Can we call Ferrer’s 2 and 3 defeat to Davydenko a bad loss? I think most people who watched the match would say no—Davydenko, as Ferrer himself said afterward, was just too good. But I’m going to go the other way. No, there wasn’t much Ferrer could have done about it, but that’s the point, and the problem. Davydenko, the superior ball-striker, exposed Ferrer’s relative lack of pace and depth, and showed that you can only scramble and defend and grit your way through so many matches. Ferrer, who will go into the Aussie Open as the No. 4 seed, looked vulnerable to determined aggression. Maybe more worrying for his chances in Melbourne: He's going to play Auckland this week.

Milos Raonic and Tomas Berdych were two of my five “Players with Something to Prove” in 2013. After one week, they're still on the list. Raonic was bounced in straight sets in Brisbane by Dimitrov, and Berdych, who looked a full step behind every shot in Abu Dhabi last week, lost today to Roberto Bautista-Agut, a Spaniard better known to me for the excellence of his name, rather than his game.


Quote of the Week
We know what that is: Gael Monfils’ “I’m black, so I sweat a lot” is already a classic. But my favorite came from Andy Murray in Brisbane, where he was asked by the local media if he had any advice for Sam Stosur on handling home-country pressure: 

“My advice would be to forget about everyone else and be extremely selfish for the next three weeks and I am sure she has the game to go well. 

“You need to try to get into a little bubble. It can be difficult to manage your energy and your emotions, to concentrate on your practice and not think about anything else. I don’t read the papers or watch TV. I don’t see it as beneficial in any way. Sometimes if you read bad things it can be motivation, but if you read good things I don’t think it helps. If you are reading about people saying, ‘I think you can win the event or this is the year,’ it just does not help. She has never played her best in Australia but she had played very well elsewhere. There is a good chance she is putting too much pressure on herself. She is a great player.”

A thoughtful, insightful, and properly respectful answer—far more than the minimal mumble he had to give. Interesting that Murray says reading “good things” or predictions of victory “just does not help.” The most well-meaning pressure, apparently, is the worst of all.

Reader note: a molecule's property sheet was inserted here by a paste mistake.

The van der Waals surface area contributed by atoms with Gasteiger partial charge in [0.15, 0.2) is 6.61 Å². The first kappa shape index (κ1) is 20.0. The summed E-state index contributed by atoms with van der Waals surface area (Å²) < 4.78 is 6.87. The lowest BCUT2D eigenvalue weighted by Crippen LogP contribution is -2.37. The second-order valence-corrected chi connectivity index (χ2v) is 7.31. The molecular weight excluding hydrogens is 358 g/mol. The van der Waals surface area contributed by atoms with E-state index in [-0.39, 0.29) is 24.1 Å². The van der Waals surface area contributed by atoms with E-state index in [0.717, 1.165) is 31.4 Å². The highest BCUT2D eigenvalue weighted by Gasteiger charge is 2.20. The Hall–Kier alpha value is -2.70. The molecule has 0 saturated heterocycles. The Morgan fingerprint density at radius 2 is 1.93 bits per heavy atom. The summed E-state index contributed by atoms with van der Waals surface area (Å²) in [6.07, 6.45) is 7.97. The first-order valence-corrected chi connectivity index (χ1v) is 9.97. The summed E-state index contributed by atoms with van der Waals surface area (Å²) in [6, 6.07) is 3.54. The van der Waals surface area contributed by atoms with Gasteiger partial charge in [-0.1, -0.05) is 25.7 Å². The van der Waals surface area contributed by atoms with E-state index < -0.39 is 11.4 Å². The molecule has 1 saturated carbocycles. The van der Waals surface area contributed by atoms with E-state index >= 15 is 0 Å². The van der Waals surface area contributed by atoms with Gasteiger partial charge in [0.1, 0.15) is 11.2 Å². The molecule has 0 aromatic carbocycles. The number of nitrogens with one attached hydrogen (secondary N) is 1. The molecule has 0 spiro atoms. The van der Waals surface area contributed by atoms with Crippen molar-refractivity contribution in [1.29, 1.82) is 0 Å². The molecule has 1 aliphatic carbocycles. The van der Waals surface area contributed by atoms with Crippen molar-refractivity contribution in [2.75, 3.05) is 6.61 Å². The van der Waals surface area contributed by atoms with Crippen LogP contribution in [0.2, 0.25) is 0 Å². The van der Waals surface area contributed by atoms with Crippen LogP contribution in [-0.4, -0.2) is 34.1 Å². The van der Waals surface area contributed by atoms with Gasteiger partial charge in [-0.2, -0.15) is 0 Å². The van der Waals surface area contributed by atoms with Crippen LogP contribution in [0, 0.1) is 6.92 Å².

Model Event?
With Doha and Brisbane in play, I haven’t had much of a chance to watch the Hopman Cup this year, but it remains a favorite viewing event of mine. It isn’t a hit-and-giggle exo (at least the singles matches aren't), but neither is it a deadly serious tournament. That’s a nice middle ground—the players are trying, but they’re also loose, which can lead to some great shotmaking. Plus, the fans in Perth show up, proving again that most sporting events are better when they're held in Australia.

This year the highlights have been Novak Djokovic and Ana Ivanovic playing mixed doubles—and dancing, and hi-jinking—for the Serbian team. Watching, I wondered what a Hopman Cup format would be like for Olympic tennis. Or, for those who believe the sport should have a higher-profile team event than Davis Cup or Fed Cup, I wondered whether it could serve as the basis for a new, every-two-year world team event played near the end of the season. Countries could face off in best-of-seven dual matches, with both genders represented—four singles matches (two men, two women), two doubles matches (one men’s team, one women’s) and a mixed match, potentially to decide it. 

Maybe it’s Hopman Cup, rather than Davis Cup, that’s the more undervalued team tennis event?


I'll be back early Saturday morning, EST time, with Racquet Reactions of the WTA final in Brisbane between Serena Williams and another resurgent Russian, Anastasia Pavlyuchenkova, followed by the ATP final from Doha between Davydenko and Gasquet.